History of Reserve Bank of India

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Prior to RBI, all the functions of a central bank were being done by Imperial Bank of India. Imperial Bank of India was established in 1921 via the Imperial Bank of India Act, 1920 which amalgamated three Presidency Banks into one strong bank. This bank was directed to open 100 branches in next 5 years at potential Mandi towns of the country. This bank was created with the idea of making it central bank and was allowed to discharge all the functions of the Central Bank viz. Currency & Credit, Public Debt, Government Receipts and disbursements, management and issue of securities and bonds, bankers’ bank etc. However, in 1926, the Royal Commission on Indian Currency and Finance aka. Hilton Young Commission recommended that the central bank must be separately created.

Hilton Young Commission

Hilton-Young Commission was the Royal Commission on Indian Currency and Finance set up by British Government in 1920s. In 1926, this commission had recommended to the government to create a central bank. In 1927, a bill to give effect to the above recommendation was introduced in the Legislative Assembly, but was later withdrawn due to lack of agreement among various sections of people.

The issue of a separate Reserve Bank was later revived in 1931 by the Indian Central Banking Enquiry Committee. In 1933, the White Paper on Indian Constitutional Reforms recommended the creation of a Reserve Bank. A fresh bill was introduced in the Legislative Assembly. In 1934, the Bill was passed and received the Governor General’s assent. After that, RBI started its operations from April 1, 1935.

Beginnings of RBI as privately held bank

RBI did not start as a Government owned bank but as a privately held bank without major government ownership. It started with a Share Capital of Rs. 5 Crore, divided into shares of Rs. 100 each fully paid up. In the beginning, this entire capital was owned by private shareholders. Out of this Rs. 5 Crore, the amount of Rs. 4,97,8000 was subscribed by the private shareholders while Rs. 2,20,000 was subscribed by central government.

Headquarters of RBI

Original headquarters of RBI were in Kolkata, but in 1937, it was shifted to Shahid Bhagat Singh Marg, Mumbai, which serves as current headquarters of RBI.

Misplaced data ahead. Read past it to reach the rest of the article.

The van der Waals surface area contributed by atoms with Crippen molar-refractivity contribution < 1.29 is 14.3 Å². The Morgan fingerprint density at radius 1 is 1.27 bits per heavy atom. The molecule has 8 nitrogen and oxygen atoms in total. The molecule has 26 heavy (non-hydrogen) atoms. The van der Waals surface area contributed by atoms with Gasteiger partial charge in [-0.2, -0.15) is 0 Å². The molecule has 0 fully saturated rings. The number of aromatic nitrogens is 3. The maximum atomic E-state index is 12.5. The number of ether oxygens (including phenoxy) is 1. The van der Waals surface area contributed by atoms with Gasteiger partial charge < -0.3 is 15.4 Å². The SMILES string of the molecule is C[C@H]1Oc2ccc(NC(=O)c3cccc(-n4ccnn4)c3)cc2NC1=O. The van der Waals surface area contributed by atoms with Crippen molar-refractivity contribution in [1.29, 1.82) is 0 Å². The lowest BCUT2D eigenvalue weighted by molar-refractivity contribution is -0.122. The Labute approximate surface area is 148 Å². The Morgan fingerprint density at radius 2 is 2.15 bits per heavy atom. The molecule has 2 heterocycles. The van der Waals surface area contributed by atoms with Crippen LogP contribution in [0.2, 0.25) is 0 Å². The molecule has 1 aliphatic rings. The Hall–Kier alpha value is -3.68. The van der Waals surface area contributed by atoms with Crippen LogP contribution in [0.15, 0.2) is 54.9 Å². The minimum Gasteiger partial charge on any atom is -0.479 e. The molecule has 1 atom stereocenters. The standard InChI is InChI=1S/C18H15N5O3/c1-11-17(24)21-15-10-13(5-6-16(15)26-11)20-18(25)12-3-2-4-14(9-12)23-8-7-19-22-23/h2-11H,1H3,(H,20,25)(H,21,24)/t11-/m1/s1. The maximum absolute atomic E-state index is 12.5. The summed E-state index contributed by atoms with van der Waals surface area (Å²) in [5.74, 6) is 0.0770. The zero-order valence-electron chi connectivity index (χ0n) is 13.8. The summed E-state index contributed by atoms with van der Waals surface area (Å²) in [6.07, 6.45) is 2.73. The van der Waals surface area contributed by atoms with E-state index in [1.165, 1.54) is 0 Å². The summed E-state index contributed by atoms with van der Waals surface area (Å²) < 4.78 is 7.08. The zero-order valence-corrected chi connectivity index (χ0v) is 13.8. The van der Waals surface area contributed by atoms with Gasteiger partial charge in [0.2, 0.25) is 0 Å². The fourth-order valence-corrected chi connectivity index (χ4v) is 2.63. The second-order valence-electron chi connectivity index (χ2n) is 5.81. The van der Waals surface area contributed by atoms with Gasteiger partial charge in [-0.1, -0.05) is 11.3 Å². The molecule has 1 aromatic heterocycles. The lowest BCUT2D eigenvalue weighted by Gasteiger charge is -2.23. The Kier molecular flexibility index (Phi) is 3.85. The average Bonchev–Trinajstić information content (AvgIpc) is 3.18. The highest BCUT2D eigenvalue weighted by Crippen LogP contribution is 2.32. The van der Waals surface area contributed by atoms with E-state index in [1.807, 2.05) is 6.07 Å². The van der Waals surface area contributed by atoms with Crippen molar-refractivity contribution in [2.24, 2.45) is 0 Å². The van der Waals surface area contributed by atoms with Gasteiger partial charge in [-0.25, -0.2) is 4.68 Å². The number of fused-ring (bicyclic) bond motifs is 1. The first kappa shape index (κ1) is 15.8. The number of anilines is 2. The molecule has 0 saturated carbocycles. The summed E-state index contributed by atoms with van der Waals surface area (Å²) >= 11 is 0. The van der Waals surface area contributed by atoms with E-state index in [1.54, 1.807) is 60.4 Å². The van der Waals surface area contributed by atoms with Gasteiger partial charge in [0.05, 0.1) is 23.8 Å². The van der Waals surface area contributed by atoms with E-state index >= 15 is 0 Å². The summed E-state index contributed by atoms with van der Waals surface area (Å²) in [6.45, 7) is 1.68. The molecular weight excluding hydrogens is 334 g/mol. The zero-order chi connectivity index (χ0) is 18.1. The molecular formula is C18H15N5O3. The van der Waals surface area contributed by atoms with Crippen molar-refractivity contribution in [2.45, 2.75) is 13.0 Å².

Major Events in Initial Days of RBI

  • First Reserve Bank note was issued in January 1938.
  • From 11 March, 1940, RBI’s accounting year was changed from January-December to July-June.
  • In 1940, the silver rupee was replaced by the quaternary alloy rupee and in the same year, the one Rupee note was reintroduced. This note had the status of a rupee coin and represented the introduction of official fiat money in India.
  • RBI had introduced exchange control in India for first time in 1939 under the Defence of India rules. These rules were also invoked in 1945 due to increase speculative activity in the financial and bullion markets.
  • For the first time, security threads were introduced in 1944 on rupee notes as security feature.
  • High Denomination Bank Notes of Rs 500, Rs 1000 and Rs 10,000 were demonetized on 12 January 1946 to curb unaccounted money.
  • RBI functioned as central bank of Pakistan till 30 June 1948. On July 1, 1949, State Bank of Pakistan started working as central bank of that country.

Nationalization of RBI

After independence, the government passed Reserve Bank (Transfer to Public Ownership) Act, 1948 and took over RBI from private shareholders after paying appropriate compensation. Thus, nationalization of RBI took place in 1949 and from January 1, 1949, RBI started working as a government owned bank.


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  • monika

    there are 22 regional office of rbi in india

  • Vaibhav

    very informative, nice facts

  • Darshil shah

    it’s good history of R.B.I.

  • Ram charan Boro

    It’s a golden history of RBI



  • Narendra

    it,s good history of rbi

  • darpan bowmik holy cross collehe agartala

    thanks a lot… RBI is the first chapter of my Banking syllabus.

  • sagar kadam

    The Reserve Bank of India was founded on 1 April 1935 to respond to economic troubles after the First World War.[11] The Reserve Bank of India was conceptualized based on the guidelines presented by the Central Legislative Assembly which passed these guidelines as the RBI Act 1934.[12] RBI was conceptualized as per the guidelines, working style and outlook presented by B. R. Ambedkar in his book titled “The Problem of the Rupee – Its origin and its solution” and presented to the Hilton Young Commission.